Our Young Men Need Help Now to Avoid Prison Later

Dr Sally Wilkins is a Melbourne-based Consultant Psychiatrist who works in forensic mental health, addiction medicine and homelessness.

Last year a new state-of-the-art men's prison called 'Ravenhall', opened in the western suburbs of Melbourne. A private corporation, GEO, has been contracted by the Victorian Government for 25 years to provide correctional services for up to 1300 men at a total cost of approximately $2.5 billion or $100 million every year, until 2042.

As the median age of adult prisoners is 34 years, this means that the young men who will fill this prison for the last few years of the contract are currently around 8 - 10 years old and at primary school.  Some of them are running into trouble right about now.
Is our community really unable to provide interventions for these kids that would block their pathway towards incarceration?

We've just made a $2.5 billion dollar bet that we can't.

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It is currently a political winner to be 'tough on crime' rather than 'strong on prevention'. Record numbers of people (currently 6,500) are in our state prisons, for longer periods, with fewer support programs in place. They have minimal if any supervision when they leave.  93% of them are men. Even if they are housed in the most enlightened of facilities, they will inevitably leave with a prison record, and all the negative sequelae of incarceration - both physical and psychological. Many will remain unemployed, marginalised and welfare dependent for months or years.

The opportunity cost of having thousands of our young men financially dependent on the state is enormous.

We should be doing everything in our power to keep our young men out of prison.

If, instead, we invested in prevention - putting our resources at the top of the cliff rather than at the bottom - we could reduce costs in the long-run (currently around $270 a day per prisoner) and maybe avoid some of the crimes that cause so much distress to their families and their victims.

Of course, we would need to target our resources to the boys who are most at risk of drug abuse and criminality if this is to be a sustainable piece of social calculus.

In 2018 we now know enough about the antecedents and risk factors that lead to these behaviours for this to be an increasingly realistic possibility.

For example, we know:

  • that 50% of the men in our prisons come from just 6% of postcodes, a whole 25% from just 2%;
  • that only a staggeringly low 6% of them have finished high school and that most were unemployed before they entered prison;
  • that a majority will have been using substances at the time of their initial offending with very few having had contact with treatment services;
  • that family of origin dysfunction, parental offending, parental psychiatric illness and substance abuse problems are the norm, not the exception;
  • that early childhood abuse, personal trauma, major loss events and early exposure to drugs and alcohol mark the histories of the young men coming before our courts. The pathway to prison then runs through school avoidance, illiteracy, academic failure to unemployment and social disconnection.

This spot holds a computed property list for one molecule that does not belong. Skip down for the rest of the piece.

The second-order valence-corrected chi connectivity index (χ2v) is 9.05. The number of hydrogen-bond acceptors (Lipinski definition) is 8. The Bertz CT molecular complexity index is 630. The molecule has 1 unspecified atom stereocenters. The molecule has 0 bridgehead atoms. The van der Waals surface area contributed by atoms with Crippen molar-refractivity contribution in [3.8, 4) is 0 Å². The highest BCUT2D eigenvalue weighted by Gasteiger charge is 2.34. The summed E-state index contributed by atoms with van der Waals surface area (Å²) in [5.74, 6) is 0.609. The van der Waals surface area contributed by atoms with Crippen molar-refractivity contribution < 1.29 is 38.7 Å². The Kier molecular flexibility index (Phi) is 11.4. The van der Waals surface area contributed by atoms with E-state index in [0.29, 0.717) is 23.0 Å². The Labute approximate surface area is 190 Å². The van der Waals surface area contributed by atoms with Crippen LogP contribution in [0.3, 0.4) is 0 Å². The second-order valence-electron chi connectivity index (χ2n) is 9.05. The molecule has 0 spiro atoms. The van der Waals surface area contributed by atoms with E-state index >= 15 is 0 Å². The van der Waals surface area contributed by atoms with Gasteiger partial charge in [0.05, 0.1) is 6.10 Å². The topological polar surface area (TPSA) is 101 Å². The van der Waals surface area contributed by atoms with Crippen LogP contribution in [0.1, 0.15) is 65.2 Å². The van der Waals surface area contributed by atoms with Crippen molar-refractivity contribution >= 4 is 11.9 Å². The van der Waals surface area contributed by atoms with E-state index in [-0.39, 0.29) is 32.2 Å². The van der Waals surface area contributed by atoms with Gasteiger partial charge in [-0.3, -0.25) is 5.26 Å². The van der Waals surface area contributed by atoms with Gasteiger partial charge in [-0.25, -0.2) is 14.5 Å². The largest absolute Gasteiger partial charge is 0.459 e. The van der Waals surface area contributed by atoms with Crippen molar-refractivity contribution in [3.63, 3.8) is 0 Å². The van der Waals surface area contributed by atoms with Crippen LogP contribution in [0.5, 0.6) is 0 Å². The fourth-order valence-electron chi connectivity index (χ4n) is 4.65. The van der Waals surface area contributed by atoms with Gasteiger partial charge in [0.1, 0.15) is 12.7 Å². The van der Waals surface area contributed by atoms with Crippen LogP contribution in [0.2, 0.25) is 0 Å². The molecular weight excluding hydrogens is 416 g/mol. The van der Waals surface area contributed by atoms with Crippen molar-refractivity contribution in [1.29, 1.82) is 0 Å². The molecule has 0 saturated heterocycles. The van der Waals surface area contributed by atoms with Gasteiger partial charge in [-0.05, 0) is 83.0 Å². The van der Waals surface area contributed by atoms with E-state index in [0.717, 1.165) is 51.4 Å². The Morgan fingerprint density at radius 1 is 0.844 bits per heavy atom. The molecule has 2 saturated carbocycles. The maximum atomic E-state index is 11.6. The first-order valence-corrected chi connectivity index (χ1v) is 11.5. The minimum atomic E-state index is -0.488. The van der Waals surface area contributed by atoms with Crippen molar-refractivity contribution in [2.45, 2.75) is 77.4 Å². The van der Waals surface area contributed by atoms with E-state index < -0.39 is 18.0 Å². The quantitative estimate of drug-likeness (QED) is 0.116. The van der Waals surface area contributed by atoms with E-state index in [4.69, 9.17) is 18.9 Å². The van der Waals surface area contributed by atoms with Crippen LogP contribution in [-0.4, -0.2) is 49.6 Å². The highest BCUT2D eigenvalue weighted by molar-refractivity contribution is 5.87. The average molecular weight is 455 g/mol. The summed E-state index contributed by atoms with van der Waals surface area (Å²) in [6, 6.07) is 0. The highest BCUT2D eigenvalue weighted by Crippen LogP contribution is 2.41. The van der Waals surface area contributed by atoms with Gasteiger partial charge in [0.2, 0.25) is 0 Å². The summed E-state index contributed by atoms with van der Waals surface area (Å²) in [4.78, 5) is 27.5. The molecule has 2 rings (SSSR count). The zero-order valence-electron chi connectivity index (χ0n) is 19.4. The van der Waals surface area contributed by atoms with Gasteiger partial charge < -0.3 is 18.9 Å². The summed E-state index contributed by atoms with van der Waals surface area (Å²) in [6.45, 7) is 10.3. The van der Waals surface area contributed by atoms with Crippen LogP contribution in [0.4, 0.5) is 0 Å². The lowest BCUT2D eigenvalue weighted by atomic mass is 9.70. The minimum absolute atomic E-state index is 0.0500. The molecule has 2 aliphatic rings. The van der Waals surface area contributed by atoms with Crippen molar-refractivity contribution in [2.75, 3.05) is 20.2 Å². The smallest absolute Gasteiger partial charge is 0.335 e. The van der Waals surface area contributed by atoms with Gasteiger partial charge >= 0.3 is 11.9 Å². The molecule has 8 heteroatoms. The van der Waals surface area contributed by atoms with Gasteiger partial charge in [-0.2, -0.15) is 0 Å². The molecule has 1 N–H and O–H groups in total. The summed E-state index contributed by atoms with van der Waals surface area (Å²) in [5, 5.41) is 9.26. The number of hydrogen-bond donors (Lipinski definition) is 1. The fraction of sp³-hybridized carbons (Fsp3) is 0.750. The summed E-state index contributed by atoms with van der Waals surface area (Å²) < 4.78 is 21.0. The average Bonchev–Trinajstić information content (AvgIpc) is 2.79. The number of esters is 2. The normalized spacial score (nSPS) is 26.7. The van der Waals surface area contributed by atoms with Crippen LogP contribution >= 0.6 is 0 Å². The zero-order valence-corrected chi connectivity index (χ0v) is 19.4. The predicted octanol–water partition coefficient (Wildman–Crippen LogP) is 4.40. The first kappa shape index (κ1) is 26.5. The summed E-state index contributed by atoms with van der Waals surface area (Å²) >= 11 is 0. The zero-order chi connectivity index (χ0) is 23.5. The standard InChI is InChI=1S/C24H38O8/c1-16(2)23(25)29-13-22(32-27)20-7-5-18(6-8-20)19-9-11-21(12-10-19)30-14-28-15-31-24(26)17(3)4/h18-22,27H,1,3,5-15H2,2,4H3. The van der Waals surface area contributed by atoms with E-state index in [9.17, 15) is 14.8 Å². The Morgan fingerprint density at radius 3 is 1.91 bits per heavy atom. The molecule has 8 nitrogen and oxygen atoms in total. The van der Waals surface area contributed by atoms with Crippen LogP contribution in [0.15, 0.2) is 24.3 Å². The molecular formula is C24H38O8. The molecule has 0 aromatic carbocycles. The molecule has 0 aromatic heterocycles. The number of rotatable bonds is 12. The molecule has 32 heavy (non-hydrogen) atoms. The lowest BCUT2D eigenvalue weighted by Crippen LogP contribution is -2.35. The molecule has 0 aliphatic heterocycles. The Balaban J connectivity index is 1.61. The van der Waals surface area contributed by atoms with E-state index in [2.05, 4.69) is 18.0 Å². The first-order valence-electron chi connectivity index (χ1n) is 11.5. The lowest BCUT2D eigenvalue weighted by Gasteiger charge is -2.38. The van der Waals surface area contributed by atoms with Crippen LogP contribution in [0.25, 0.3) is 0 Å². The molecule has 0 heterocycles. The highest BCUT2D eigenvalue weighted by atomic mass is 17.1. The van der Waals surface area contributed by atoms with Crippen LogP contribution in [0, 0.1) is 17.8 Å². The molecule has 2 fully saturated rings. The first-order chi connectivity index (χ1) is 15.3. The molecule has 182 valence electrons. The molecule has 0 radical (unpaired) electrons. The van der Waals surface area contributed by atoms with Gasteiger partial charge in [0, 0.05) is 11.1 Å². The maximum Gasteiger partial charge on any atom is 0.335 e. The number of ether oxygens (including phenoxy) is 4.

The school teachers, child protection workers, GPs, and police officers who see these kids every day, often feel helpless to intervene as the agencies that could help have been reduced in number and are often woefully underfunded.

Many of those that remain have long waiting lists, narrow eligibility criteria and other barriers to admission.

Imagine if we took the $100 million dollars we have earmarked for just our one new jail, for one year, notionally divided it in half and spent that $50 million in the high-risk postcode areas. We could provide coordinated wrap-around individually-tailored care for kids referred by the front-line professionals who see the red flags going up.

Imagine if, instead of punishing 16 year-olds for drug possession or alcohol-related crimes, we immediately responded to their first appearance in court by spending some of this money on personal mentoring, educational remediation, family counselling and intensive job support.

Imagine if we decriminalised low level drug use and put intensive support, mental health treatment and counselling in its place. Focussing harm-reduction strategies on this group has been shown to reduce the risk of later criminality and incarceration.
Imagine us doing everything we could to divert high-risk kids off the pathway to prison and into productive, functional lives.

Surely we can do better than just shrugging our collective shoulders and being ok with young, troubled boys becoming damaged, imprisoned men without doing our best to assist them.

Surely the current problems in our youth jails are showing us that a one-size-fits all incarceration approach is failing everyone. It is expensive, counterproductive and, arguably for children, immoral. We know who needs help and we know what works.

Every Victorian boy is every Victorian's son and we all need to re-imagine our approach to crime prevention, drug treatment and harm reduction.

 

Dr Sally Wilkins is a Melbourne-based Consultant Psychiatrist who works in forensic mental health, addiction medicine and homelessness.


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